- Keep your nipples dry by wearing cotton bras. You may need to start wearing nursing pads as your breasts produce colostrum in late pregnancy. Keep your nipples dry by changing pads when they become damp.
- Expose your breasts frequently to the air, the friction of your clothing, and, if possible, the sunlight. Avoid using soap on your nipples when bathing. Wash them with clear water and gently pat them dry.
- Inverted nipples are important to identify during your pregnancy. Your baby may have a difficult time latching on properly if your nipples do not protrude enough. Check to see if one or both nipples appear inverted, folded in the center, or flat. Then, gently squeeze just behind your nipple with your finger and thumb and see how your nipples respond. If your nipple moves inward or flattens, you should begin steps to avoid nursing problems.
- Inverted nipples can be corrected with a special plastic breast shell worn inside your bra. Breast shells exert a steady but gentle pressure on the areola, causing your nipple to extend outward through the shell opening. Breast shells should ideally be worn from mid-pregnancy on. Start by wearing shells for a few hours each day and gradually work up to wearing them for most of the day. Let comfort be your guide.
- Breast shells can be easily cleaned with soap and water. Be sure to keep your nipples dry by allowing your skin to breathe regularly. Remove your breast shells for short periods or occasionally wear only the base part. Breast shells can be purchased at maternity shops or from local pharmacies.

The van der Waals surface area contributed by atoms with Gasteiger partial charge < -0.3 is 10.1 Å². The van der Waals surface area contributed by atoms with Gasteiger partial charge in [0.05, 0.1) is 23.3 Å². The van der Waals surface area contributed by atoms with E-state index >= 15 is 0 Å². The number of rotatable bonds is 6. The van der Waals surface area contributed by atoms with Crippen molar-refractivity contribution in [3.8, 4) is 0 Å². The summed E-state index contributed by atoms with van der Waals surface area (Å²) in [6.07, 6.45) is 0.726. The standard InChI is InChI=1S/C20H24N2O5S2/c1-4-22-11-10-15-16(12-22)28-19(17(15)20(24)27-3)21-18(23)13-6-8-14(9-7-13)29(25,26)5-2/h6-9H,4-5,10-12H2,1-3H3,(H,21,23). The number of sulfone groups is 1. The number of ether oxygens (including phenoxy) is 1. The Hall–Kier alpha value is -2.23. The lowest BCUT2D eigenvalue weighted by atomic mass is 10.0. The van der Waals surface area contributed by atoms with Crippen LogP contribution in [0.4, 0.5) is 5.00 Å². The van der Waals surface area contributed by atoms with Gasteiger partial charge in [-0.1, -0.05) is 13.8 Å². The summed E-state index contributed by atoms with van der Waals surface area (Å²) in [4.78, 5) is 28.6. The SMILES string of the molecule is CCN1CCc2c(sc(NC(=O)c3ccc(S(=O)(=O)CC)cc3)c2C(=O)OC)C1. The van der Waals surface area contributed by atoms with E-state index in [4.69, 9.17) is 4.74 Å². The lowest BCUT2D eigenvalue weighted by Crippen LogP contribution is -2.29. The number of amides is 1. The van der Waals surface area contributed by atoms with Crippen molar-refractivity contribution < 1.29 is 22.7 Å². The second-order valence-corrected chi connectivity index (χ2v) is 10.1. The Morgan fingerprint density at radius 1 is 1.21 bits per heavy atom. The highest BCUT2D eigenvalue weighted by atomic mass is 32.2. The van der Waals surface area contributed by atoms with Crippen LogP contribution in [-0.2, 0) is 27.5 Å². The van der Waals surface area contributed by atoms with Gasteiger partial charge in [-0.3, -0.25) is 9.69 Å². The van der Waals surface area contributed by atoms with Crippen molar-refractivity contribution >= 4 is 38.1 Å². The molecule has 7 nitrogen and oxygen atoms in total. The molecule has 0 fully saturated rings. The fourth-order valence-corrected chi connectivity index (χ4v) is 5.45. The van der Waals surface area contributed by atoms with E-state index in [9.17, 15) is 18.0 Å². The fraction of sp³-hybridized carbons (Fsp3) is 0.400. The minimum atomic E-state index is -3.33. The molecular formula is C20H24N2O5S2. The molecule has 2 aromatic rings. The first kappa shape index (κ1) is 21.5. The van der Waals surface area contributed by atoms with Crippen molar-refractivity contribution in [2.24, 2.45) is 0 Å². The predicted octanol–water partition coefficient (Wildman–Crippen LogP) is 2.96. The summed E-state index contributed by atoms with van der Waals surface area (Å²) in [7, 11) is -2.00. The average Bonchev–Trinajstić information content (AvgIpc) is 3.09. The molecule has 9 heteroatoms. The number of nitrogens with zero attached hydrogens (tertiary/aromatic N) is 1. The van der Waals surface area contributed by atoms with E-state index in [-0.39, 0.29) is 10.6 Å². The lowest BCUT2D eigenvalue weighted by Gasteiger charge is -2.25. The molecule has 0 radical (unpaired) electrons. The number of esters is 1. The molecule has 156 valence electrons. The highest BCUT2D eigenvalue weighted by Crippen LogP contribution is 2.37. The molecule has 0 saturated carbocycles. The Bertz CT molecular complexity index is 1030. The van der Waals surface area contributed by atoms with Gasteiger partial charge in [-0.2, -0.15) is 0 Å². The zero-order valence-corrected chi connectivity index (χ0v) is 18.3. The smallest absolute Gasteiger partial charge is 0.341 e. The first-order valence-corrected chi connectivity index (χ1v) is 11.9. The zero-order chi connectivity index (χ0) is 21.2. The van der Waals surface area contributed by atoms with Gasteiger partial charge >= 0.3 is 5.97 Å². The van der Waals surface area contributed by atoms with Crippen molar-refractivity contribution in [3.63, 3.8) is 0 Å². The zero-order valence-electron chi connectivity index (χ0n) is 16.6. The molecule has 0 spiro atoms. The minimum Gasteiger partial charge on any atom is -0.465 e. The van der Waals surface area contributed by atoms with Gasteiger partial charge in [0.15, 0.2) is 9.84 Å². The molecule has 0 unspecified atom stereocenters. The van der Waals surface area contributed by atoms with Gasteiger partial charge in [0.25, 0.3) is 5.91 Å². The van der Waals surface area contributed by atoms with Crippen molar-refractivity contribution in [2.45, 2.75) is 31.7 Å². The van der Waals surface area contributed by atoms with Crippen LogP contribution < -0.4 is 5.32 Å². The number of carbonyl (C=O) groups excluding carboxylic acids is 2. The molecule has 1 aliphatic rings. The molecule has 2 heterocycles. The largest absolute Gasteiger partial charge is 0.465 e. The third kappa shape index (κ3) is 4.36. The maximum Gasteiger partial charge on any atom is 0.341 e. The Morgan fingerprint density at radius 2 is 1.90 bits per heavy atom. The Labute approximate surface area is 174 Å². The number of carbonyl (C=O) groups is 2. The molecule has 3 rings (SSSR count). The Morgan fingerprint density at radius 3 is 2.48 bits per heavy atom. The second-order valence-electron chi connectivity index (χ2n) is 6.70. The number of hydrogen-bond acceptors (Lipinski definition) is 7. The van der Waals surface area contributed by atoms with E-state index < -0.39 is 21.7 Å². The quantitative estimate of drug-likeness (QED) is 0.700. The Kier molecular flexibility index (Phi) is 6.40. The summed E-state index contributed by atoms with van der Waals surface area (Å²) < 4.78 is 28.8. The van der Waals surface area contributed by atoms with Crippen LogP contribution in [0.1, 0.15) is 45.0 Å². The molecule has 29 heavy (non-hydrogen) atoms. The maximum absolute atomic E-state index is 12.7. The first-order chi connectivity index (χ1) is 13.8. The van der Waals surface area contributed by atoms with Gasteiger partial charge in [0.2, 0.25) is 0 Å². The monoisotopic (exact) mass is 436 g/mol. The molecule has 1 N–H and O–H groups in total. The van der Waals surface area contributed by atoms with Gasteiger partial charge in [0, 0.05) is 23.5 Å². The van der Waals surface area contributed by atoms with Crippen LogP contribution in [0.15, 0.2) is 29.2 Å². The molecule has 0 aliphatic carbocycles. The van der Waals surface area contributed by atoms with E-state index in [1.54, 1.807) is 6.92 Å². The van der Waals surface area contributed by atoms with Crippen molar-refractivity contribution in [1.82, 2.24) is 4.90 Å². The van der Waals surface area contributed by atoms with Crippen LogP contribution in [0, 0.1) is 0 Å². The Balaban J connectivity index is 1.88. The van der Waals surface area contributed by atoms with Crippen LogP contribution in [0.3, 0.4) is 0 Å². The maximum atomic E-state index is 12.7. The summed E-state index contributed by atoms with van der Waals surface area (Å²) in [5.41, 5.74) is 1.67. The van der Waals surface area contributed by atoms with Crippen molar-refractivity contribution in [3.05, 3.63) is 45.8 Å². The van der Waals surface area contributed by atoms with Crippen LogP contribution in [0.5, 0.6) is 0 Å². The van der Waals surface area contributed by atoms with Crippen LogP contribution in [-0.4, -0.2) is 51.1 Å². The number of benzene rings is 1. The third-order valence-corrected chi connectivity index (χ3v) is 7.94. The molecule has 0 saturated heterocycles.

- A nursing bra will help support your breasts, which will have enlarged during your pregnancy. You’ll most likely need a bra that is larger in cup and chest size than you have previously worn. If you are planning to breastfeed, the best time to be fitted with a nursing bra is between the 28th and 34th week. A good nursing bra should have cotton flaps and non-elastic straps. Since your rib cage will shrink after delivery, it is also important to have a couple rows of snaps so you can tighten your bra as necessary. Wear your nursing bra during pregnancy so that you can drop the flaps several times each day, allowing your nipples to be exposed to the air or friction of your clothing. After birth, as your milk comes in and your breasts become engorged, it is important to wear your nursing bra 24 hours a day for comfort and support.
Basic Information About Breastfeeding
Nursing as soon as possible after birth benefits both you and your baby. For the baby, it provides intimate contact with its mother, the nourishment of colostrum, and the stimulation of the sucking reflex. It provides you with a bonding experience with your baby.
Nursing is a learned skill for both you and your baby. It may take both of you from several days to several weeks to become proficient at it. Patience and persistence will be helpful during this period of mutual adjustment.
Demand and Supply
An ongoing demand schedule of feeding works best, since breastfeeding operates on the principal of demand and supply. The more your baby nurses, the more milk you will produce.
Frequency of Nursing
Newborns may initially want to nurse every 11/2–3 hours around the clock. Gradually, babies will establish their own feeding schedules.
Most babies will go through stages when they have a greater demand for nursing. These times are thought to correspond with growth spurts, which typically occur at about the ages of three weeks, six weeks, three months, and six months. To meet the demand for more milk during a growth spurt, we recommend that you nurse more frequently.